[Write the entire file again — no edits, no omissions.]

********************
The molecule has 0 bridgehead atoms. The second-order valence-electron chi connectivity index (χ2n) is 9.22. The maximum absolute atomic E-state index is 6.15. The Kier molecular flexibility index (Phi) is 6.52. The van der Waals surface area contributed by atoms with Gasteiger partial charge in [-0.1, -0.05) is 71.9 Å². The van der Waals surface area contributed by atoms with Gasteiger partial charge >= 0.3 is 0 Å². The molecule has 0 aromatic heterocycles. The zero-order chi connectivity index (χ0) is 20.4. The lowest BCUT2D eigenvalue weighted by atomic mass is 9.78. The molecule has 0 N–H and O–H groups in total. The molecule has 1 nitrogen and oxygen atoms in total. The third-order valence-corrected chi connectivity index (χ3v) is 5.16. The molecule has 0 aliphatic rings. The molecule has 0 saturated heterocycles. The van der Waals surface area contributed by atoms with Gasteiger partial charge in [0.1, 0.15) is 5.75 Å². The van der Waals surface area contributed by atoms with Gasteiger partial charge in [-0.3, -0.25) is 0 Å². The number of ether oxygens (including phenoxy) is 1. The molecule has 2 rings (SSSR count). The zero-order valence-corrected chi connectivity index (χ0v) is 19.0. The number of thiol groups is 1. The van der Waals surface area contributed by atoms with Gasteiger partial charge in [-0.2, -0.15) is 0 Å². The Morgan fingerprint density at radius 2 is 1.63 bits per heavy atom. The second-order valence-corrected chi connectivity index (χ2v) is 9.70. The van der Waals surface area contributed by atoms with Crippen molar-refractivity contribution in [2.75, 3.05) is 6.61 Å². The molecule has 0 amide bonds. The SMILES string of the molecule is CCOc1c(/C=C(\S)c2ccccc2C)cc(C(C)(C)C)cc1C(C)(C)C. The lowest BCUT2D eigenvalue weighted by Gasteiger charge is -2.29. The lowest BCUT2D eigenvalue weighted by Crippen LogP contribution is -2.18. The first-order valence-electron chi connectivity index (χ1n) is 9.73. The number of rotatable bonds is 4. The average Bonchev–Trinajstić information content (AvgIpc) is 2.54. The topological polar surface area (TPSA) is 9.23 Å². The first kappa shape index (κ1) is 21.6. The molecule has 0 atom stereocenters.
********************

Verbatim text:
The molecule has 0 bridgehead atoms. The second-order valence-electron chi connectivity index (χ2n) is 9.22. The maximum absolute atomic E-state index is 6.15. The Kier molecular flexibility index (Phi) is 6.52. The van der Waals surface area contributed by atoms with Gasteiger partial charge in [-0.1, -0.05) is 71.9 Å². The van der Waals surface area contributed by atoms with Gasteiger partial charge >= 0.3 is 0 Å². The molecule has 0 aromatic heterocycles. The zero-order chi connectivity index (χ0) is 20.4. The lowest BCUT2D eigenvalue weighted by atomic mass is 9.78. The molecule has 0 N–H and O–H groups in total. The molecule has 1 nitrogen and oxygen atoms in total. The third-order valence-corrected chi connectivity index (χ3v) is 5.16. The molecule has 0 aliphatic rings. The molecule has 0 saturated heterocycles. The van der Waals surface area contributed by atoms with Gasteiger partial charge in [0.1, 0.15) is 5.75 Å². The van der Waals surface area contributed by atoms with Gasteiger partial charge in [-0.3, -0.25) is 0 Å². The number of ether oxygens (including phenoxy) is 1. The molecule has 2 rings (SSSR count). The zero-order valence-corrected chi connectivity index (χ0v) is 19.0. The number of thiol groups is 1. The van der Waals surface area contributed by atoms with Gasteiger partial charge in [-0.2, -0.15) is 0 Å². The Morgan fingerprint density at radius 2 is 1.63 bits per heavy atom. The second-order valence-corrected chi connectivity index (χ2v) is 9.70. The van der Waals surface area contributed by atoms with Crippen molar-refractivity contribution in [2.75, 3.05) is 6.61 Å². The molecule has 0 amide bonds. The SMILES string of the molecule is CCOc1c(/C=C(\S)c2ccccc2C)cc(C(C)(C)C)cc1C(C)(C)C. The lowest BCUT2D eigenvalue weighted by Gasteiger charge is -2.29. The lowest BCUT2D eigenvalue weighted by Crippen LogP contribution is -2.18. The first-order valence-electron chi connectivity index (χ1n) is 9.73. The number of rotatable bonds is 4. The average Bonchev–Trinajstić information content (AvgIpc) is 2.54. The topological polar surface area (TPSA) is 9.23 Å². The first kappa shape index (κ1) is 21.6. The molecule has 0 atom stereocenters.